The construction sector remained almost flat in the third quarter of 2012, a possible sign that the multibillion-Pula industry is beginning to feel the effects of the unstable economic climate.The picture is somewhat disappointing regarding the sector’s performance measured year on year.
The industry known for taking an upward trajectory shows disturbing signs of weakness. Latest data released by Statistics Botswana indicates that in the third quarter (Q3) of 2012, the sector increased marginally to P1, 722 billion, a marginal growth of P198 million when compared to Q3 2011 figures when the sector had led a sterling recovery, increasing by a convincing P302 million to sit at P1, 524 billion from P1, 222 billion in the same period in 2010.
The ‘unconvincing’ increase recorded in the past two years is an indication that the sector is losing pace when compared to past glory years. “The latest results are not surprising. Most of the money that is made in the construction sector is now being taken out of the country,” said Managing Director of Hardrock Construction Lemphole Phirinyane.
In the last five years, Botswana’s construction projects continued to be foreign dominated, especially by Chinese firms. Of late, South African companies are also making their presence felt which has almost squeezed locals out. Phirinyane says the dominance is negatively affecting the sector’s contribution to the economy at large.
A visit to Central Business District (CBD) this week shows that most mega projects in the area have been awarded to foreign controlled companies. Chinese companies such as China Jiangsu and South African Murray and Roberts are some of the leading firms that have taken quite a chunk of the multi-million Pula projects currently being undertaken at the pristine area.
Developments at CBD, which include office, retail and commercial space are largely private sector driven.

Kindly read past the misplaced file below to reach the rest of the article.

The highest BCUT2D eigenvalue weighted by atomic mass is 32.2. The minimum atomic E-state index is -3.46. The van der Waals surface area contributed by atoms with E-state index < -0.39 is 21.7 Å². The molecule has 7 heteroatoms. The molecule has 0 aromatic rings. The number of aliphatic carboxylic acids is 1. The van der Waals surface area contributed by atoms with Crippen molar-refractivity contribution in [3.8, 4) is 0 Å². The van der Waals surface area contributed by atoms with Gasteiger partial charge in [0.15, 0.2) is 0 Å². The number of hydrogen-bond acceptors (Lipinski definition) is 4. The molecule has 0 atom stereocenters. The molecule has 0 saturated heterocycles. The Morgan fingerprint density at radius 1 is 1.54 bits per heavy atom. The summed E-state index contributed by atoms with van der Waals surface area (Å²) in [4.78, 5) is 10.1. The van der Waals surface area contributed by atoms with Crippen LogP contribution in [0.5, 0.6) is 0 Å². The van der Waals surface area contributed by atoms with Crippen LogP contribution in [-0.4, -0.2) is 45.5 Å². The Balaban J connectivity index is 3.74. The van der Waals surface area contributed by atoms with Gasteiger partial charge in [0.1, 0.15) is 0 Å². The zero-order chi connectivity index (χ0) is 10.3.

However, it seems more disappointing figures are expected in the medium term. Two years ago government, the biggest spender in the construction industry, announced a cut on new projects, including those in the construction sector. The decision was partly taken due to budgetary constraints that have come as a result of the current economic tumble.
“The construction industry will be affected in the medium term,” confirmed Phirinyane adding this is due to the fact that Botswana’s private sector is very small to sustainably support the sector. Karabo Tladi, an analyst from IPRO Botswana, agreed with Phirinyane that the industry would continue to post marginal increases, partly because of the fact that the sector is foreign-led.
“Most of these (foreign companies) don’t contribute to the banking sector as they are financed from their native countries,” added Tladi. Over the years the construction sector remained strong, while other sectors such as agriculture and manufacturing felt the adverse effects of the global recession that has hit home.
However, the latest figures are worrisome especially at a time when the mining sector is failing to lift the economy amid challenges such as the Euro-zone crises. Phirinyane argued that while the economic climate has not favoured the sector, there is still more to be done (by government) to ensure all benefit equitably in the sector.